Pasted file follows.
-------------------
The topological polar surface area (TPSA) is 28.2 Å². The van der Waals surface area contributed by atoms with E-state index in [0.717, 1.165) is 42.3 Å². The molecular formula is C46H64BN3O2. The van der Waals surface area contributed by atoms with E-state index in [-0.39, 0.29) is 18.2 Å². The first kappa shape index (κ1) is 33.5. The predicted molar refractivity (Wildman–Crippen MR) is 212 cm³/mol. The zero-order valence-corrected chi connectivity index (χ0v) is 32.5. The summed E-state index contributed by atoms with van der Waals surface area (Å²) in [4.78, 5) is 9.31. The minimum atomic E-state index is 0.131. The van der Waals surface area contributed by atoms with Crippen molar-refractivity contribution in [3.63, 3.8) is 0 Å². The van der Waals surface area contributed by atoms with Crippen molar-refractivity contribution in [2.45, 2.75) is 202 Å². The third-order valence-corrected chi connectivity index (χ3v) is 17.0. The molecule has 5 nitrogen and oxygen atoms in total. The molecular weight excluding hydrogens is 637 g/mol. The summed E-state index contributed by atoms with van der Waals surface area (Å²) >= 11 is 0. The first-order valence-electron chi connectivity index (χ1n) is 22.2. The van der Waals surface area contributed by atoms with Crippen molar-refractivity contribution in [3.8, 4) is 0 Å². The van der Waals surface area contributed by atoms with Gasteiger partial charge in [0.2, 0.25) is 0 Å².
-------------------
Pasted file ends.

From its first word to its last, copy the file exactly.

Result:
The topological polar surface area (TPSA) is 28.2 Å². The van der Waals surface area contributed by atoms with E-state index in [0.717, 1.165) is 42.3 Å². The molecular formula is C46H64BN3O2. The van der Waals surface area contributed by atoms with E-state index in [-0.39, 0.29) is 18.2 Å². The first kappa shape index (κ1) is 33.5. The predicted molar refractivity (Wildman–Crippen MR) is 212 cm³/mol. The zero-order valence-corrected chi connectivity index (χ0v) is 32.5. The summed E-state index contributed by atoms with van der Waals surface area (Å²) in [4.78, 5) is 9.31. The minimum atomic E-state index is 0.131. The van der Waals surface area contributed by atoms with Crippen molar-refractivity contribution in [3.63, 3.8) is 0 Å². The van der Waals surface area contributed by atoms with Crippen molar-refractivity contribution in [2.45, 2.75) is 202 Å². The third-order valence-corrected chi connectivity index (χ3v) is 17.0. The molecule has 5 nitrogen and oxygen atoms in total. The molecular weight excluding hydrogens is 637 g/mol. The summed E-state index contributed by atoms with van der Waals surface area (Å²) >= 11 is 0. The first-order valence-electron chi connectivity index (χ1n) is 22.2. The van der Waals surface area contributed by atoms with Crippen molar-refractivity contribution in [3.8, 4) is 0 Å². The van der Waals surface area contributed by atoms with Gasteiger partial charge in [0.2, 0.25) is 0 Å².